A Tesla Model S veered into a parked police cruiser Tuesday, severely damaging both vehicles in Laguna Beach, Calif., a coastal community south of Los Angeles.
The driver suffered minor injuries, Laguna Beach Sergeant Jim Cota said, who posted photos of the crash scene showing extensive damage to the front end of the Tesla and the rear side of the police vehicle.
Tesla has said the use of Autopilot results in 40 percent fewer crashes, a claim the U.S. National Highway Traffic Safety Administration repeated in a 2017 report on the first fatality, which occurred in May 2016.
According to Cota, a Tesla on autopilot crashed into a semi-truck at the same location last April.
The crash comes as Tesla has been facing scrutiny involving Autopilot. "Why do these vehicles keep doing that?" he told the LA Times. Cota said. "We're just lucky that people aren't getting injured".More news: Bethesda Tease Fallout Announcement
"Tesla has always been clear that Autopilot doesn't make the auto impervious to all accidents, and before a driver can use Autopilot, they must accept a dialogue box which states that 'Autopilot is designed for use on highways that have a center divider and clear lane markings'".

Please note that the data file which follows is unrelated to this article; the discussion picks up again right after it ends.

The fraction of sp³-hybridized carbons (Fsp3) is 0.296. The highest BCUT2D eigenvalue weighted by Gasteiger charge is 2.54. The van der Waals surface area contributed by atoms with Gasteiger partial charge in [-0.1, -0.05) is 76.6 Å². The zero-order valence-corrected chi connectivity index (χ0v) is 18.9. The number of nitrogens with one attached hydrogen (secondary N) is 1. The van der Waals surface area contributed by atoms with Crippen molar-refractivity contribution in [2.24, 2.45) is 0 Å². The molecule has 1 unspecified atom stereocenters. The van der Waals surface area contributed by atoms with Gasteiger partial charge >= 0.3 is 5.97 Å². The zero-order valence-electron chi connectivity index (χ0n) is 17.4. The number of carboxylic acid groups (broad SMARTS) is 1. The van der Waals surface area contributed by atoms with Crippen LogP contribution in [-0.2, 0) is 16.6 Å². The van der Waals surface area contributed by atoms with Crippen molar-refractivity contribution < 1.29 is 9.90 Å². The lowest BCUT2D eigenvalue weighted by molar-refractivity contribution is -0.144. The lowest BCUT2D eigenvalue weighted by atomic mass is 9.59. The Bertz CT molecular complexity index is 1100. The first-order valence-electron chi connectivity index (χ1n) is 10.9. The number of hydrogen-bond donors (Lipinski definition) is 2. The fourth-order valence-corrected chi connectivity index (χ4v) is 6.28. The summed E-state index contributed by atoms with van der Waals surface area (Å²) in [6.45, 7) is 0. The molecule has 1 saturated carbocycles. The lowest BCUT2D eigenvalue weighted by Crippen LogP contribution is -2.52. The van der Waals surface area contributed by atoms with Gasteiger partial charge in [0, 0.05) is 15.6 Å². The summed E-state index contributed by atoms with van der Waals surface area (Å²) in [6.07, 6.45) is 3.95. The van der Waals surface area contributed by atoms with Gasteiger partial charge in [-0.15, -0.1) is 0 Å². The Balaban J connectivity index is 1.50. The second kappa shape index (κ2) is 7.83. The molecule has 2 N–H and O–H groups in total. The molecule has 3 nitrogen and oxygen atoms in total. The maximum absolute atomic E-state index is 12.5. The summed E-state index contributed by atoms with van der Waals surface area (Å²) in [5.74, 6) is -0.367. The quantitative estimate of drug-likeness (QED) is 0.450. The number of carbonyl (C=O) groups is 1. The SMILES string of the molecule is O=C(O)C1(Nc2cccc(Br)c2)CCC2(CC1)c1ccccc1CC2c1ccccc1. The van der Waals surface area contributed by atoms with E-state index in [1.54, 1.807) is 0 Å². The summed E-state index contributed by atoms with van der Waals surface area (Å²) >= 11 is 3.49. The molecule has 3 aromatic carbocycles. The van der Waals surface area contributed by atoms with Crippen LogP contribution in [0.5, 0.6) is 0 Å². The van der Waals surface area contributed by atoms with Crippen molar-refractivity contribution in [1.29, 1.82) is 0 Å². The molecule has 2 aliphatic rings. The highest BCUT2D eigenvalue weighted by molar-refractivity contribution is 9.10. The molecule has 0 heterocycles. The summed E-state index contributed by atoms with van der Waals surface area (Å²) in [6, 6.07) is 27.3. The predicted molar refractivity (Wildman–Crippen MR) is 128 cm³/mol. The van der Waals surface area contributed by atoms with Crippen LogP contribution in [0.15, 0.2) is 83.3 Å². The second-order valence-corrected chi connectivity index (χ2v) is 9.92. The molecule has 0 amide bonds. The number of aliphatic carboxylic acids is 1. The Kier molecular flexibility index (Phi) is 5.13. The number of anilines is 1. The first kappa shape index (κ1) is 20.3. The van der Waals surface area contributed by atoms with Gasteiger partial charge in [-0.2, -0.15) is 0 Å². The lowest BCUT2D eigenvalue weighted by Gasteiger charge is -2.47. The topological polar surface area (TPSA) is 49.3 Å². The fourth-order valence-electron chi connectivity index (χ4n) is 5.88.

Autopilot is a semi-autonomous technology that the company says is a form of advanced cruise control.
In March, a Model X crashed into a highway barrier in California.
The driver, a 65-year-old from Laguna Niguel, Calif., told officers that he had engaged the car's partial self-driving system, called Autopilot. However, there's a definite trend emerging of Tesla vehicles colliding with stationary vehicles, which raises obvious questions about the system's real-world safety, and whether Tesla needs to do more to ensure drivers aren't overly reliant on a system that they describe as being in beta.
Tesla's report said on the March Autopilot crash: "The driver had received several visual and one audible hands-on warning earlier in the drive and the driver's hands were not detected on the wheel for six seconds prior to the collision".